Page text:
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Public Information Officer
David Orr is based in Nairobi as a WFP spokesman for East and Southern Africa. A former newspaper correspondent, he has also worked for WFP in Pakistan, India, Nepal, Lebanon and Haiti.
One in seven of the world’s people does not have enough to eat and climate change will only worsen the situation, warned Kofi Annan at the COP17 climate talks in Durban on Wednesday. The former UN Secretary General pointed to ‘Climate Smart Agriculture' as a way for Africa to contribute to climate change mitigation efforts and boost food security.
DURBAN -- One in seven of the world’s people does not have enough to eat and climate change will only worsen the situation, warned Kofi Annan at a COP17 event calling for an urgent focus on innovative approaches to agriculture that can boost food security, increase resilience among vulnerable rural communities and mitigate climate change.
The event, entitled ‘Climate Smart Agriculture – Africa: A Call to Action’ at COP17 in Durban, was hosted by the World Bank (WB) together with the African Union (AU) and South Africa. WFP, along with sister agencies FAO and IFAD and others, is supporting the CSA Partnership.
In his address, the former UN Secretary General said that agriculture had been sidelined from the climate change debate for too long. “Climate change could reduce global food production by 20 per cent by 2050,” he said. “Yet the world’s population is set to reach nine billion in that year and food production needs to increase”.
Here are two key docs on Climate Smart Agriculture:
He said that while four out of five people in Africa are dependent on agriculture, it is the only continent not able to grow enough to feed itself. “Climate smart agriculture will enable Africa to contribute to climate change mitigation efforts”, he said. “We must accept the responsibility to do what we can”.
Climate Smart Agriculture, known by its acronym CSA, includes a wide variety of techniques including terracing to prevent soil erosion, improving soil under cultivation, manager water runoff and developing irrigation systems. These practices, which WFP and its partners actively promote, increase the resilience of communities to climate change and help protect them from extreme weather events.
“Seventy per cent of Africans are small-scale farmers”, said Ethiopian Prime Minister Meles Zenawi. “Agriculture is the key to our future. There is no better way to way to fight poverty and ensure food security”. He advocated the approach which his country had adopted: massive reforestation, widespread irrigation, and soil and water conservation.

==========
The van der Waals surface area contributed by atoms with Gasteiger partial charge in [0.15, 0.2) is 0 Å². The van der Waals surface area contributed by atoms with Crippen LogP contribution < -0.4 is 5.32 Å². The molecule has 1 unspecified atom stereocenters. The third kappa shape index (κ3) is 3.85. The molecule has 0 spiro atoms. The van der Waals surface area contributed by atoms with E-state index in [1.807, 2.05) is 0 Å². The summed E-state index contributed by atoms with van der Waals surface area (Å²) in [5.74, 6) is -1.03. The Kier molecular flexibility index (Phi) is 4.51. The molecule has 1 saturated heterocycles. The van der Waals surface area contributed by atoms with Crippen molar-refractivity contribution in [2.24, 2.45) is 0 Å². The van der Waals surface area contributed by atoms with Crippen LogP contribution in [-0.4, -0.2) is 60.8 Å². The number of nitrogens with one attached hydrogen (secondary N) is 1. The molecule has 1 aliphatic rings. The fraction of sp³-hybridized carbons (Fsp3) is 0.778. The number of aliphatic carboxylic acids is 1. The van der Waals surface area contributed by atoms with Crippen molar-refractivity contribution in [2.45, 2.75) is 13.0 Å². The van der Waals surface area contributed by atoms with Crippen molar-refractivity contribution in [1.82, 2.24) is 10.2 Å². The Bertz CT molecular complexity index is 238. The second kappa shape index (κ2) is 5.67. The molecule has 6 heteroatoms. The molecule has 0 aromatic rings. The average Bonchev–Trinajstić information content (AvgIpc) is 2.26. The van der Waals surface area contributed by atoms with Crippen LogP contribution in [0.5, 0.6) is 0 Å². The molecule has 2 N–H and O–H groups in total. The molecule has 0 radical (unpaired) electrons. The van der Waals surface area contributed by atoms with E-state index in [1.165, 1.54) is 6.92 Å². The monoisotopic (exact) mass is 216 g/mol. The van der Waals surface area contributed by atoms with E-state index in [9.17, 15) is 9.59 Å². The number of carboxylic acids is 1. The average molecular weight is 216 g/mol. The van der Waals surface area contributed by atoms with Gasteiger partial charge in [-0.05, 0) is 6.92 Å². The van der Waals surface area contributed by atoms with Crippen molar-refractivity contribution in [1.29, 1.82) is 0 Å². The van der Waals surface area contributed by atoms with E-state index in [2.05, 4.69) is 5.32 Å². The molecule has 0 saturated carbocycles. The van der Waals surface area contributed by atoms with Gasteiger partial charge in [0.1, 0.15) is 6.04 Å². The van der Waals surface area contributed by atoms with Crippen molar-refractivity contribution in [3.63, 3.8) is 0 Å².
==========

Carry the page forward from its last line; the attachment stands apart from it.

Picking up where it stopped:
Jean Ping, Chairman of the AU, said that what is being done in Ethiopia could be done across the continent though there needed to be more discussion of the threat of desertification.
Sri Mulyani Indrawati, Managing Director of the WB, urged action to promote CSA by scaling up best practices and clarifying policy options. “With over 70 per cent of its population involved in farming, the challenge for Africa is staggering”, she said. “Improving the continent’s agricultural performance is the most powerful tool we have to reduce poverty and hunger”.
President Jacob Zuma of South Africa said that while Africa risked being badly affected by climate change, with agriculture being particularly vulnerable, there were proven techniques for fighting it. “We need to link climate change, food security and poverty”, he said. “They should not be considered separately”. Pointing out that COP17 represented “a unique opportunity for Africa”, he said that CSA provides for an environmentally sound and affordable way for small-holders to intensify production while increasing market opportunities.
Among the panelists who took the floor after the keynote addresses was Mary Robinson, President of the Mary Robinson Foundation for Climate Justice. A former president of Ireland and onetime UN High Commissioner for Human Rights, she suggested that while women are frequently victims in the agricultural sector and seldom own the land they work, they can be real agents for change. “Women make the connection between climate smart agriculture, food security and gender”, she said.
WFP Deputy Executive Director, Sheila Sisulu (see picture right), urged the audience to remember one thing: 5 millimetres. “There are smart ways we can work with people to feed themselves in a way that is sustainable and that also protects their land”, she said. “Save five millimeters of top soil, that’s all that’s asked from us to promote climate smart agriculture”.
The event was brought to a close by the South African Minister of Agriculture, Forestry and Fisheries, Tina Joemat-Pettersson, who said it was time to come up with an action plan for CSA. We have done the talking, she concluded, now we need to do the work.
Purchase for Progress
As the world’s largest humanitarian agency, WFP is a major buyer of staple food. In 2010, WFP bought US$1.25 billion worth of food – more than 80 percent of this in developing countries. With the Purchase the Progress (P4P) initiative, WFP is taking this one step further.